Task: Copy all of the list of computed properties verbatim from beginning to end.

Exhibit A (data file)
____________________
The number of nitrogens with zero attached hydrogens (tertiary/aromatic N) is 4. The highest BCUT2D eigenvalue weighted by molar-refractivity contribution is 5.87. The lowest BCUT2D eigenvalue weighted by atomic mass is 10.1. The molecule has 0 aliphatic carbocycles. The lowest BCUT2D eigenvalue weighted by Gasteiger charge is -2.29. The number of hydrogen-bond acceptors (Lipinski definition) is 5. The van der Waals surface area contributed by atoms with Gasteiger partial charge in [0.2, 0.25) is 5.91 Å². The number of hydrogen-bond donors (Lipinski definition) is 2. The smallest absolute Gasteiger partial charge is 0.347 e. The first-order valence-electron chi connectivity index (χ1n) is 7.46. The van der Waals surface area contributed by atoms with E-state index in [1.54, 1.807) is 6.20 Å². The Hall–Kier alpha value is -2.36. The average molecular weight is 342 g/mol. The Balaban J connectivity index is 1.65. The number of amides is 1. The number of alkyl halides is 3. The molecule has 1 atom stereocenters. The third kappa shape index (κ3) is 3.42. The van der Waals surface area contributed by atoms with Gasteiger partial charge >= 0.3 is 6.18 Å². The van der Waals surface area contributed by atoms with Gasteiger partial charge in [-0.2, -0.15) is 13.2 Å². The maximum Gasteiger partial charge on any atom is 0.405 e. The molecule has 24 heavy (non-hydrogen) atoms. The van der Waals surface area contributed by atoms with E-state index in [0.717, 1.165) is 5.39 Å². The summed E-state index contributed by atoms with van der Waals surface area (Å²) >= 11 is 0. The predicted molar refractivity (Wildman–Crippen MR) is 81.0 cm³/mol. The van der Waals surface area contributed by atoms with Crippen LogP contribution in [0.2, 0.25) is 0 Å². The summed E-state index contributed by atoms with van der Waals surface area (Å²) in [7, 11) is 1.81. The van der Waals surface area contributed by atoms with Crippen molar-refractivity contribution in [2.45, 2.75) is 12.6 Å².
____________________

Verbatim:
The number of nitrogens with zero attached hydrogens (tertiary/aromatic N) is 4. The highest BCUT2D eigenvalue weighted by molar-refractivity contribution is 5.87. The lowest BCUT2D eigenvalue weighted by atomic mass is 10.1. The molecule has 0 aliphatic carbocycles. The lowest BCUT2D eigenvalue weighted by Gasteiger charge is -2.29. The number of hydrogen-bond acceptors (Lipinski definition) is 5. The van der Waals surface area contributed by atoms with Gasteiger partial charge in [0.2, 0.25) is 5.91 Å². The number of hydrogen-bond donors (Lipinski definition) is 2. The smallest absolute Gasteiger partial charge is 0.347 e. The first-order valence-electron chi connectivity index (χ1n) is 7.46. The van der Waals surface area contributed by atoms with E-state index in [1.54, 1.807) is 6.20 Å². The Hall–Kier alpha value is -2.36. The average molecular weight is 342 g/mol. The Balaban J connectivity index is 1.65. The number of amides is 1. The number of alkyl halides is 3. The molecule has 1 atom stereocenters. The third kappa shape index (κ3) is 3.42. The van der Waals surface area contributed by atoms with Gasteiger partial charge >= 0.3 is 6.18 Å². The van der Waals surface area contributed by atoms with Gasteiger partial charge in [-0.2, -0.15) is 13.2 Å². The maximum Gasteiger partial charge on any atom is 0.405 e. The molecule has 24 heavy (non-hydrogen) atoms. The van der Waals surface area contributed by atoms with E-state index in [0.717, 1.165) is 5.39 Å². The summed E-state index contributed by atoms with van der Waals surface area (Å²) >= 11 is 0. The predicted molar refractivity (Wildman–Crippen MR) is 81.0 cm³/mol. The van der Waals surface area contributed by atoms with Crippen LogP contribution in [0.2, 0.25) is 0 Å². The summed E-state index contributed by atoms with van der Waals surface area (Å²) in [7, 11) is 1.81. The van der Waals surface area contributed by atoms with Crippen molar-refractivity contribution in [2.45, 2.75) is 12.6 Å².